Covid-19 Times - North Campus - University of Michigan - New Ford Robotics Building


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The University of Michigan (UM, U-M, U of M, or UMich), often simply referred to as Michigan, is a public research university in Ann Arbor, Michigan. The university is Michigan's oldest; it was founded in 1817 in Detroit, as the Catholepistemiad, or the University of Michigania, 20 years before the territory became a state. The school was moved to Ann Arbor in 1837 onto 40 acres (16 ha) of what is now known as Central Campus. Since its establishment in Ann Arbor, the flagship university campus has expanded to include more than 584 major buildings with a combined area of more than 34 million gross square feet (780 acres; 3.2 km2) spread out over a Central Campus and North Campus, two regional campuses in Flint and Dearborn, and a Center in Detroit. The university is a founding member of the Association of American Universities.

Considered one of the foremost research universities in the United States with annual research expenditures approaching $1.5 billion,[10][11] Michigan is classified among "R1: Doctoral Universities – Very high research activity".[12] As of October 2019, 51 MacArthur "genius award" winners ( 28 alumni winners and 23 faculty winners), 25 Nobel Prize winners, 6 Turing Award winners and 1 Fields Medalist have been affiliated with the University of Michigan. Its comprehensive graduate program offers doctoral degrees in the humanities, social sciences, and STEM fields (science, technology, engineering, and mathematics) as well as professional degrees in architecture, business, medicine, law, pharmacy, nursing, social work, public health, and dentistry. Michigan's body of living alumni comprises more than 540,000 people, one of the largest alumni bases of any university in the world.[13]

Michigan's athletic teams compete in Division I of the NCAA and are collectively known as the Wolverines. They are members of the Big Ten Conference. More than 250 Michigan athletes or coaches have participated in Olympic events,[14] winning more than 150 medals.

Opening in 2020, the Ford Robotics building will become the home of Michigan Robotics. The 140,000-square-foot, four-story complex will house classrooms, offices, a cafe, and a startup-style open collaboration area and tailored lab space for a variety of robotic technologies. A few highlights include:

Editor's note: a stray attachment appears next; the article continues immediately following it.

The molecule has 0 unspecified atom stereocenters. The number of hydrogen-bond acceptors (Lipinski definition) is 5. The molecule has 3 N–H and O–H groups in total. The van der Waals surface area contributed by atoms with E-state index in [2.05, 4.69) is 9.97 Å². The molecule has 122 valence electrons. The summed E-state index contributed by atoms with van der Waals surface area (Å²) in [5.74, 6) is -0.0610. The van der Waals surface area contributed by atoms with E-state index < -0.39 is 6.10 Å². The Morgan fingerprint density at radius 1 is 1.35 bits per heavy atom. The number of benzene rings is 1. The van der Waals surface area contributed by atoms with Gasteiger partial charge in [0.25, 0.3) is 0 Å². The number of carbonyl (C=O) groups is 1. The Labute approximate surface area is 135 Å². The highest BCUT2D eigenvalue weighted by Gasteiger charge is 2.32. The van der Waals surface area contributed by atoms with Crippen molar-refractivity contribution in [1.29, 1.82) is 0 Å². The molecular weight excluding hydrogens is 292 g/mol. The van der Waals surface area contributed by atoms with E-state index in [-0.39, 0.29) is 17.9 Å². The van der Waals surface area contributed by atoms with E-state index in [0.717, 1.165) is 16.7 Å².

Three-story fly zone for autonomous aerial vehicles
An outdoor obstacle course for walking robots
High-bay garage space for self-driving cars
A rehabilitation lab with a Stewart platform, force plates, and dual-tread treadmill
A robotics maker space with CNC, 3D printers, soldering irons, and other shop tools
An outdoor Mars Yard with imitation martian rocks and soil for testing rovers
And in a unique agreement, Ford will lease the fourth floor to perform robotics research and engineering in collaboration with U-M and other industry leaders.

What is its purpose?
The Ford Robotics Building brings all parts of the robotics enterprise together for real-world results.

The new building is designed to promote collaborative work across disciplines, involving students and faculty at all levels, from a variety of fields. It will also promote collaboration with external partners, including the Ford Motor Company, which will have a permanent presence on site. It has spaces for teaching, experimentation, and testing, in purpose-built bays and laboratories that represent the state of the art.

These facilities will support a particularly distinctive characteristic of Michigan Robotics: its focus on hardware as well as software.

Michigan Robotics emphasizes making real robots. Many roboticists specialize in simulations, but implementing a real machine in the real world poses real challenges. These new spaces will enable Michigan roboticists to take full advantage of their hands-on orientation in research and teaching, as they work to build machines that better society.

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